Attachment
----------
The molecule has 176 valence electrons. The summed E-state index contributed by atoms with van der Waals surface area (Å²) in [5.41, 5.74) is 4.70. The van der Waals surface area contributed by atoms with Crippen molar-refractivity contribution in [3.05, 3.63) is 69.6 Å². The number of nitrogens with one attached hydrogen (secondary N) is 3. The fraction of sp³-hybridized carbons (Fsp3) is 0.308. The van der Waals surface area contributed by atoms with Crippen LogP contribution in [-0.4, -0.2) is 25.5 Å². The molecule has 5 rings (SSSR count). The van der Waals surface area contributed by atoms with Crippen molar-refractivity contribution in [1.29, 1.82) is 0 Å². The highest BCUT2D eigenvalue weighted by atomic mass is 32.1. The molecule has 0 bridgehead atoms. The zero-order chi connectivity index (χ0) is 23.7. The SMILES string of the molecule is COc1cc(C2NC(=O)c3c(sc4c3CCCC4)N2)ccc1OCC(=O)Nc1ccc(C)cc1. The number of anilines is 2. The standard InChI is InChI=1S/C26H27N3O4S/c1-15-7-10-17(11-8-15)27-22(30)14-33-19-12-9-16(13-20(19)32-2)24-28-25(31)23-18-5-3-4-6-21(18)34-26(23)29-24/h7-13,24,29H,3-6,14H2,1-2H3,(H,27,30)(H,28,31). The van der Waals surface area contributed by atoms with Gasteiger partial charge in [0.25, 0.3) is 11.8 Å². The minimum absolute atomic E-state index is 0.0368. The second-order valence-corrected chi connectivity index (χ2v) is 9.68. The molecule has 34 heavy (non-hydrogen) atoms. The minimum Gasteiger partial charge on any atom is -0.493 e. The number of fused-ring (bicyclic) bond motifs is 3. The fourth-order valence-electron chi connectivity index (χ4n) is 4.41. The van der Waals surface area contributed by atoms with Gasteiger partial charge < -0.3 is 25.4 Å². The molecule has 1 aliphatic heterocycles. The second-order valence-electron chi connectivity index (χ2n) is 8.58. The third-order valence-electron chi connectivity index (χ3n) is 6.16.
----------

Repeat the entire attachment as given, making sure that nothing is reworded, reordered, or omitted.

The molecule has 176 valence electrons. The summed E-state index contributed by atoms with van der Waals surface area (Å²) in [5.41, 5.74) is 4.70. The van der Waals surface area contributed by atoms with Crippen molar-refractivity contribution in [3.05, 3.63) is 69.6 Å². The number of nitrogens with one attached hydrogen (secondary N) is 3. The fraction of sp³-hybridized carbons (Fsp3) is 0.308. The van der Waals surface area contributed by atoms with Crippen LogP contribution in [-0.4, -0.2) is 25.5 Å². The molecule has 5 rings (SSSR count). The van der Waals surface area contributed by atoms with Crippen molar-refractivity contribution in [1.29, 1.82) is 0 Å². The highest BCUT2D eigenvalue weighted by atomic mass is 32.1. The molecule has 0 bridgehead atoms. The zero-order chi connectivity index (χ0) is 23.7. The SMILES string of the molecule is COc1cc(C2NC(=O)c3c(sc4c3CCCC4)N2)ccc1OCC(=O)Nc1ccc(C)cc1. The number of anilines is 2. The standard InChI is InChI=1S/C26H27N3O4S/c1-15-7-10-17(11-8-15)27-22(30)14-33-19-12-9-16(13-20(19)32-2)24-28-25(31)23-18-5-3-4-6-21(18)34-26(23)29-24/h7-13,24,29H,3-6,14H2,1-2H3,(H,27,30)(H,28,31). The van der Waals surface area contributed by atoms with Gasteiger partial charge in [0.25, 0.3) is 11.8 Å². The minimum absolute atomic E-state index is 0.0368. The second-order valence-corrected chi connectivity index (χ2v) is 9.68. The molecule has 34 heavy (non-hydrogen) atoms. The minimum Gasteiger partial charge on any atom is -0.493 e. The number of fused-ring (bicyclic) bond motifs is 3. The fourth-order valence-electron chi connectivity index (χ4n) is 4.41. The van der Waals surface area contributed by atoms with Gasteiger partial charge < -0.3 is 25.4 Å². The molecule has 1 aliphatic heterocycles. The second-order valence-electron chi connectivity index (χ2n) is 8.58. The third-order valence-electron chi connectivity index (χ3n) is 6.16.